The Chilmark Community Church is looking to sever its ties with the United Methodist Church, and the Island congregation recently filed a lawsuit in order to secure its 1.6-acre church grounds on Menemsha Crossroad.

The 100-person congregation in Chilmark has talked about leaving the United Methodist Church going back four years, joining a trend of more than 6,000 churches that have exited the overarching organization since 2019.

Earlier this year, the Chilmark church unsuccessfully asked to disaffiliate from the United Methodists. Soon after, the Island church filed a lawsuit in state Land Court on August 10 against the New England Annual Conference of the United Methodist Church, staking the Chilmark church’s claim to its church, parsonage and land. 

The property in question has been owned and maintained by the Chilmark congregation for more than a century, according to the church’s lawsuit.

“The church itself is 100 per cent behind this legal action,” said Rev. Dr. Charlotte Wright, the interim minister at Chilmark Community Church. “And they’re 100 per cent behind separating from the United Methodist Church.”

The Chilmark Community Church asked the court to confirm that the property title is only in the name of Chilmark Community Church and not controlled in any part by the New England Conference of the United Methodist Church.

At the New England Conference’s annual meeting in June, Chilmark Community Church was one of 15 churches hoping to break away from the United Methodist Church.

Its attempted exit is one of a larger movement away from the wider Methodist organization. Many churches’ disaffiliations were spurred by disagreements over theology and the role of LGBTQ+ clergy at a global meeting of the United Methodists in 2019. There, proposals to make the Methodist church rules, known as the Book of Discipline, more inclusive of LGBTQ+ church members were rejected.

At the same global meeting, a rule was passed to allow congregations wanting to leave the United Methodist Church to complete steps to disaffiliate by December 31, 2023, and legally retain their churches’ property.

The Chilmark congregation has discussed leaving the United Methodist Church since 2019, Carolyn Stoeber, a member of the church, said while presenting the resolution to disaffiliate to the New England conference.

A series of obstacles prevented it from doing so within the timeline required to meet the December deadline, as the church’s minister from 2019 to April 2022 wouldn’t engage with the conversation. After his departure, the church prioritized finding a new minister and missed a deadline to ask the New England Conference for formal recognition of its intent to exit, Ms. Stoeber said.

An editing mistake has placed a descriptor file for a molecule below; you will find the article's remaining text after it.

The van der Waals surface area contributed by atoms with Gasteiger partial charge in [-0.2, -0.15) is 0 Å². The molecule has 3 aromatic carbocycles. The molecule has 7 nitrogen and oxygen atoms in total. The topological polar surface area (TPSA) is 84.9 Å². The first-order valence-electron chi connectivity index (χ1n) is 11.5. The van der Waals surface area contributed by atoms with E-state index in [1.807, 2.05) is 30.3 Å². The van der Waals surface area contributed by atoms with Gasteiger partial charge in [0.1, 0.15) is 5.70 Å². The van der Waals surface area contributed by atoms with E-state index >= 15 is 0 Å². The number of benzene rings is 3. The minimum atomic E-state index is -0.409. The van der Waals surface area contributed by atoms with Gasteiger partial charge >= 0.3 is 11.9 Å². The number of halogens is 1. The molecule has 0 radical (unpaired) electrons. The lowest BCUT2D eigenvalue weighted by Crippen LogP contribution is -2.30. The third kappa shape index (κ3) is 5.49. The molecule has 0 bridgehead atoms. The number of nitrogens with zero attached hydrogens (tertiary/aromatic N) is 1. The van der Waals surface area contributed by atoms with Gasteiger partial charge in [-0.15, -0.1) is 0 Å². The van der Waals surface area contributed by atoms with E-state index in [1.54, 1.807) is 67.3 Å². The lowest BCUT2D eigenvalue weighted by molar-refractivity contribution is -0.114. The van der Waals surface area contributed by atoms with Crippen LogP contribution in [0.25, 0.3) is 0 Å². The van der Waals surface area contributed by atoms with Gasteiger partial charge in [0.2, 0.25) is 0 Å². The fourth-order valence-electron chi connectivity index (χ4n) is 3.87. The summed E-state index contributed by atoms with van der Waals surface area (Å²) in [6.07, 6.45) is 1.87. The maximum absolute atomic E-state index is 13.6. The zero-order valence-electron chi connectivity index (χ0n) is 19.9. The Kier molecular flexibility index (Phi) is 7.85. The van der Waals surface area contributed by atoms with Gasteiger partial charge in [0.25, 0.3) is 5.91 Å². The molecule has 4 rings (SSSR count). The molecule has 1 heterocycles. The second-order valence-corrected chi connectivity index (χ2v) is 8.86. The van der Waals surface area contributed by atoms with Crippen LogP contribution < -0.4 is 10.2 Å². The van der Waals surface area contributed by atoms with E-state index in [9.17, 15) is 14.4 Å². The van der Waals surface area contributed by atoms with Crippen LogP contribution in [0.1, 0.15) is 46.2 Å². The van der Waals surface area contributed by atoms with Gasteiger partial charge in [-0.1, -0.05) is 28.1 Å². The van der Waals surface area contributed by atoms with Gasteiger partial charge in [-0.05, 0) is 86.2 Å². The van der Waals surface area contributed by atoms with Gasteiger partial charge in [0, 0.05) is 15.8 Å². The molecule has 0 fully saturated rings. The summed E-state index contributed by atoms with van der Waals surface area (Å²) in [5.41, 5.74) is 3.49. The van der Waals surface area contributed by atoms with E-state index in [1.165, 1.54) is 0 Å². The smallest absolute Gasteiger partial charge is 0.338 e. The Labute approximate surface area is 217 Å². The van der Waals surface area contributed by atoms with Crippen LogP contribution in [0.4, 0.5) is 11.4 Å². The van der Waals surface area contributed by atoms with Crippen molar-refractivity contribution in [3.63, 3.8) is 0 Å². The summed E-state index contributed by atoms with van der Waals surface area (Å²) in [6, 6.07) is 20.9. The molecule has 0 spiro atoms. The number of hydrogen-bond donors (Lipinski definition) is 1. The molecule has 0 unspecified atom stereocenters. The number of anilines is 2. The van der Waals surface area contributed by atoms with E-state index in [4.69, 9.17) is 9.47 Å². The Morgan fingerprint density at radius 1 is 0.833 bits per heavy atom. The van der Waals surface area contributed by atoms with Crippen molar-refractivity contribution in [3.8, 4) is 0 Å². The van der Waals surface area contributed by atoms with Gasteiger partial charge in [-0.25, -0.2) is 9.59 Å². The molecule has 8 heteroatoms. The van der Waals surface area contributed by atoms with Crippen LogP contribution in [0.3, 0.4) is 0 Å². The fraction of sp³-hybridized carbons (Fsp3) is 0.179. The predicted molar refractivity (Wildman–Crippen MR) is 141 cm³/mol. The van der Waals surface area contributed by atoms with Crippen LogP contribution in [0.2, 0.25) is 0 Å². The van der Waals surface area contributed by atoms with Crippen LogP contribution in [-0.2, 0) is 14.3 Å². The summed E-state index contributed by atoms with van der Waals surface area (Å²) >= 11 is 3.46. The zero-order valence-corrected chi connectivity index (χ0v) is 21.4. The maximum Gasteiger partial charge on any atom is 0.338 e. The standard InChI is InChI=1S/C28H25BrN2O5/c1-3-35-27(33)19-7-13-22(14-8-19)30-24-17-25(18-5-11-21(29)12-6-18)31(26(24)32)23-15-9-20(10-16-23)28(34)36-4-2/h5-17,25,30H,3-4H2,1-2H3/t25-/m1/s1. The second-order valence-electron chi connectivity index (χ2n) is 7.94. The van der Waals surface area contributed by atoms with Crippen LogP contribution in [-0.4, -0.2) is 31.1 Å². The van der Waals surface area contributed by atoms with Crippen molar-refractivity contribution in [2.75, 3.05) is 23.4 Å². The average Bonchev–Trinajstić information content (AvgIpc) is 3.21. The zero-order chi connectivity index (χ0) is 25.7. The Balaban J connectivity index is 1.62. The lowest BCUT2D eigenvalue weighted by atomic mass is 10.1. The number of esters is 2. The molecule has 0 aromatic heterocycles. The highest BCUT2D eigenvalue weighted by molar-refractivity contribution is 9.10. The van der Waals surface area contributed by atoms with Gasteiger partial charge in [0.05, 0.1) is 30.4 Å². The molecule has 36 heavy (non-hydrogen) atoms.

Resolutions from 14 churches to conditionally disaffiliate were jointly approved at the conference in June. Chilmark Community Church’s was heard separately because it would have required an exception to the established disaffiliation process, and it was rejected by the conference’s vote.

“Because of that they really didn’t have any other option to leave other than to file this lawsuit,” said Daniel Dalton, an attorney for the Chilmark church.

The New England conference alleges that it has an interest in the property under its Book of Discipline, he said.
A section of the book requires a trust clause to be placed in most deeds for church property, stipulating that the property will always be used as a place of worship for United Methodists.

Chilmark Community Church’s property deeds from the early 1900s, included in the lawsuit, do not include a trust clause. But the book also states there is still an “implied trust” in church deeds that don’t include the clause but practice as part of the United Methodist Church.

“Their argument is that, by virtue of affiliating somewhat and at some time with the United Methodist Church, that they have a trust in that property,” Mr. Dalton said of the New England Conference.

The New England Conference declined to comment on the suit, citing the pending litigation.

Rules found in the Book of Discipline are not enforceable by courts, and the book acknowledges that state and local law supersedes it regarding corporate formation and property.

Massachusetts courts use a “neutral principles of law” approach to church property disputes, Mr. Dalton said, and have rejected claims of implied trust from leadership of other denominations in similar disputes.

“Under the approach Massachusetts uses, you look towards the title, and you make a decision of, based on the title, who is the owner of that property,” Mr. Dalton said. “The title is clearly in the name of Chilmark Community Church — so therefore, we believe that we own it.”

If successful in court, the Chilmark Community Church will maintain ownership of its property and be able to exit the United Methodist Church while continuing to worship “without regard to gender, sexual orientation, race, ethnicity, mental capacity, physical ability, nationality, age, and economic or family status,” as part of its mission statement reads.

“We are looking forward to being an independent, non-denominational, community-based church,” Rev. Wright said. “This is the direction that God is calling us in.”